PLANT CITY — Madison Opfer, a local athlete known for her golfing prowess, remains a focused, determined young woman.
She also has an interesting perspective on learning, especially after her freshman year at Tulane, where she plays golf — extremely well — for the Green Wave.
It becomes more interesting because in 2012 Opfer graduated from the Florida Virtual School.
This meant the previous four years she did her school work mostly in front of a computer through online classes, waking up around 8 a.m. and cranking for four or five hours on calculus, English, history and so forth.
Yes, she had Virtual teachers with whom she often talked on the phone, but for a great deal of it, she said, “I had to teach myself.”
“Calculus, for instance, is a tough without a teacher right there,” Opfer said. “I think I called my teacher every day for calculus. A lot of times it’s you and the textbook and you just have to work it out. You and the textbook.”
Don’t get her wrong. She’s not whining. She’s simply talking about her experience. Who knows, maybe some of the 150,000 students enrolled in the Florida Virtual School might benefit from Opfer’s thoughts.
Here’s a few more: “I got so used to the (Florida Virtual School) that I was ready to be done with it (by senior year). I was ready to go to a classroom. I was ready to just to be around a bunch of people and interact with students and teachers.”
For Opfer, high school involved a lot of alone time. That’s because after she was done with school work, she’d head to the golf course for hours of practice, which was a big reason she chose the Florida Virtual School in the first place.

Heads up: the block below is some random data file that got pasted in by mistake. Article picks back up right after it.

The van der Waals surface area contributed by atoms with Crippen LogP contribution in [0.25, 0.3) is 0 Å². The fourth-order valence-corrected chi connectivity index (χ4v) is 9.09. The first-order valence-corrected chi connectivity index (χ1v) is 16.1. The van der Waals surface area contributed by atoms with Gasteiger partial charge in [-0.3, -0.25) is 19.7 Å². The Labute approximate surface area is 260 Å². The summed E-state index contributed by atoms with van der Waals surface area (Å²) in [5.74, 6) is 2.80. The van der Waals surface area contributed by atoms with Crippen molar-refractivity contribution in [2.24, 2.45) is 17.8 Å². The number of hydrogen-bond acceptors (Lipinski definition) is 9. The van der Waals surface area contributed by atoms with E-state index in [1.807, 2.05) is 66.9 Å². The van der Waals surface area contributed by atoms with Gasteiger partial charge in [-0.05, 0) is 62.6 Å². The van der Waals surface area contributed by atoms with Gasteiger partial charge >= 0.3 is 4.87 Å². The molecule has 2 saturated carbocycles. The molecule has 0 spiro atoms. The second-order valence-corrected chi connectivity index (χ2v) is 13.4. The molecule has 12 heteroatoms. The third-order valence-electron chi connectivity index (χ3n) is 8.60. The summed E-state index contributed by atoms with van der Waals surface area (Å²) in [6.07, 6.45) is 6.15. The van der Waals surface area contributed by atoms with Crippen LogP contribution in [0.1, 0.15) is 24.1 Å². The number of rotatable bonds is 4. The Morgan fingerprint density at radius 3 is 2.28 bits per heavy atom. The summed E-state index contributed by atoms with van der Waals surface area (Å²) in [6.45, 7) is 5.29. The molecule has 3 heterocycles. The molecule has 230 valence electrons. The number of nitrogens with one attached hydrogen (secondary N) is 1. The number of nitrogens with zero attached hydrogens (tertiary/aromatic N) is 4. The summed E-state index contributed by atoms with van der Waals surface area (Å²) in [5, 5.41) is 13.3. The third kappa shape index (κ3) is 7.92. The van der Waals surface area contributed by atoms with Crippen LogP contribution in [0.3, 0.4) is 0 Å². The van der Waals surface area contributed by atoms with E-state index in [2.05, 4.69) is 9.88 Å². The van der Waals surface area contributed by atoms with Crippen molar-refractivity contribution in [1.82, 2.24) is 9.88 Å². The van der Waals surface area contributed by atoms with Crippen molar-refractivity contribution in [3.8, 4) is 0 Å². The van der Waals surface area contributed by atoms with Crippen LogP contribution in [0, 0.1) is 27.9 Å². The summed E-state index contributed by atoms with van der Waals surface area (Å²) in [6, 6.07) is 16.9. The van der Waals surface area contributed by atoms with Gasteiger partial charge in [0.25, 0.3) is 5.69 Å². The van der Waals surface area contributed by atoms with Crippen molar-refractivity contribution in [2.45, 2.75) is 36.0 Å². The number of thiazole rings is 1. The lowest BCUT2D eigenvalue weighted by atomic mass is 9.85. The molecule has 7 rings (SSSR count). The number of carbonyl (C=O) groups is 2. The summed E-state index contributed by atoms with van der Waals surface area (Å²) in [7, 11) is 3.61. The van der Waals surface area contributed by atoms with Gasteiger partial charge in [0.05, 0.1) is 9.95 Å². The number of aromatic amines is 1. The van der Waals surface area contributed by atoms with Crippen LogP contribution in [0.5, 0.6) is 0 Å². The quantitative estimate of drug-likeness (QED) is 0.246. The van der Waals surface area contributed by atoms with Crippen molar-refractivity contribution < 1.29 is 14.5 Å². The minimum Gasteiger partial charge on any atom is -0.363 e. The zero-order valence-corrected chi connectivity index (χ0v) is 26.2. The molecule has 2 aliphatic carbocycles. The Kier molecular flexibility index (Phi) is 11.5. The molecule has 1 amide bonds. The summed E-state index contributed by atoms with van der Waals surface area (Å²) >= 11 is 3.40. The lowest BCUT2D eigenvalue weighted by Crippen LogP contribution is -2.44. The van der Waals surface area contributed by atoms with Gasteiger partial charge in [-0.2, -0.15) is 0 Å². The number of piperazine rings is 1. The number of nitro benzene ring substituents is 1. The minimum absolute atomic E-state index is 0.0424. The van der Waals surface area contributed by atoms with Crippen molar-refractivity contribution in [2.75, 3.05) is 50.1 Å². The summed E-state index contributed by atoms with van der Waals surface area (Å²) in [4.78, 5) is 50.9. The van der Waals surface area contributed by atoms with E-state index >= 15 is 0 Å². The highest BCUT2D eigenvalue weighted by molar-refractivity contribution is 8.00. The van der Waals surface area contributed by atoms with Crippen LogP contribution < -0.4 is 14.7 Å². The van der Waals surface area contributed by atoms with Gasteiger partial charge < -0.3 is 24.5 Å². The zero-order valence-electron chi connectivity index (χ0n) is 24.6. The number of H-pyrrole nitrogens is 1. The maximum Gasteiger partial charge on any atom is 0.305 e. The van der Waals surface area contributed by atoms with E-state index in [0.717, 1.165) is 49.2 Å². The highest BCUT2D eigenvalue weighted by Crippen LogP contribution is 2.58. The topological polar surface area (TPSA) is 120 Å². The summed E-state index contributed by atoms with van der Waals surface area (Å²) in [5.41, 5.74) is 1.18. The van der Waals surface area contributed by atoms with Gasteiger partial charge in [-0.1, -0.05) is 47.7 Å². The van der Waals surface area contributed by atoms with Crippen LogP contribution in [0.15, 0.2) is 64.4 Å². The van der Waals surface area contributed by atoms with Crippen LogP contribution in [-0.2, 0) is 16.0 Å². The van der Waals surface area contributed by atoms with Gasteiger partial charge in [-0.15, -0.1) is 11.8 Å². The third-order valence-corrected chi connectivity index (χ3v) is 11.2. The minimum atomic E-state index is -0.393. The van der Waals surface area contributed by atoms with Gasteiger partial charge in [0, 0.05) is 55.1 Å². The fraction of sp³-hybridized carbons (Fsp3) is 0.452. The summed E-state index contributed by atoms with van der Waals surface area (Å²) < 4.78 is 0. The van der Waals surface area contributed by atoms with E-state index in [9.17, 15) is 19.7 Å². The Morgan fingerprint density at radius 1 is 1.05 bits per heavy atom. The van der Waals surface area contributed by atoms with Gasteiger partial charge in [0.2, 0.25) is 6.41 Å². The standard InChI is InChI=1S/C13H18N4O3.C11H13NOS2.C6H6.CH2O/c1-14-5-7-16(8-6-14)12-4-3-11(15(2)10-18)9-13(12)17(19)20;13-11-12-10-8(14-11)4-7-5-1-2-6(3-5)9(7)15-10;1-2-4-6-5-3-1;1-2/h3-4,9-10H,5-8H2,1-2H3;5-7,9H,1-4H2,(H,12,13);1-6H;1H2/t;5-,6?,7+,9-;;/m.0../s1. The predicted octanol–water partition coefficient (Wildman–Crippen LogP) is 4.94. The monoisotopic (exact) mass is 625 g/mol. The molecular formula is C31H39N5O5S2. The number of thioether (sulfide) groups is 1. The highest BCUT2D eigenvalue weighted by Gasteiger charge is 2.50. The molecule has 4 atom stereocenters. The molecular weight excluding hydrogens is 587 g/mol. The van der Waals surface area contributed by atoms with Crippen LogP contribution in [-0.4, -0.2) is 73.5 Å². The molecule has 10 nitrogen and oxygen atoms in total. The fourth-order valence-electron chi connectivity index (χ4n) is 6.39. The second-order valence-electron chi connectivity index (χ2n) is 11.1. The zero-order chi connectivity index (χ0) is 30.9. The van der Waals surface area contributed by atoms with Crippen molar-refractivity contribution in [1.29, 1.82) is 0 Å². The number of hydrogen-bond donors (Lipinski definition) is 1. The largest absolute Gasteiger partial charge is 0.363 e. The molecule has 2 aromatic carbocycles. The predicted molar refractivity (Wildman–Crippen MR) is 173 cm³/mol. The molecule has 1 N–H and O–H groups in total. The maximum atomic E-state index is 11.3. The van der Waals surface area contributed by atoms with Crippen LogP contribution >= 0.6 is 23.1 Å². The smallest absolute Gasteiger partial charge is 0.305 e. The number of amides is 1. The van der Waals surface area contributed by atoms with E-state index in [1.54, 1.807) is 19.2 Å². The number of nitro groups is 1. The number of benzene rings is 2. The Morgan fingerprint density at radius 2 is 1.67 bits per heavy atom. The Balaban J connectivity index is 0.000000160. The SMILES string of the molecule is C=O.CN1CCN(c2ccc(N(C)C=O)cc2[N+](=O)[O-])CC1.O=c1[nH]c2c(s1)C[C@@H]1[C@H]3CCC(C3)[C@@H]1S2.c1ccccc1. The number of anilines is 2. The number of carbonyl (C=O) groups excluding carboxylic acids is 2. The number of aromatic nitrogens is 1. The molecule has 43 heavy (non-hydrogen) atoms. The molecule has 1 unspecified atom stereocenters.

“You can make your own schedule with Virtual School,” said Opfer, who managed her time so well that she was pretty much done with her high school senior curriculum before her final spring semester. But this fact, she said, got her out of practice — not with golf but with school.
“The first two months of my freshman year at Tulane were hectic and I struggled (with school work),” said Opfer, who in the fall semester found it tough to juggle being off at tournaments for almost a combined month (Four tournaments, four days apiece). “I had to learn to manage my time better.”
Tough to do. Her days often involved waking at 5:30 a.m. for physical training, going to class from 8 a.m. to noon, heading immediately to golf practice until 5 p.m., eating something, studying for a few hours and then every so often attending meetings for student athletes.
And that was a regular day. Not a tournament week.
But in the end, she persevered.
“And I’m stronger for it,” she said.
Now she’s looking forward to her sophomore year where she hopes to improve on her already solid 18-hole stroke average of 74.64 (perhaps with a little better putting), and her adaptation to college life in general.
“I’ve heard that once you get past the learning experiences of your freshman year then things feel easier,” Opfer said. “I can’t wait because I do love college. I like racing to class and the feel of the campus.
“Sometimes I hear other students who are not athletes talking about how they stayed out all night and I think ‘Well that’s not what I’m doing.’ But I get enough socializing in and I’m good with that.”
As for the preparation that the Florida Virtual School provided, Opfer said it was just fine, but if she had to do it over again, she might have mixed in Virtual School with some regular classes at Durant High, for which she played a few tournaments as a perk to the Virtual School curriculum.
“Having a few regular high school classes is the only way it would have been better,” Opfer said. “But overall, I’m happy with the way everything has turned out.
“It’s worked pretty well for me.”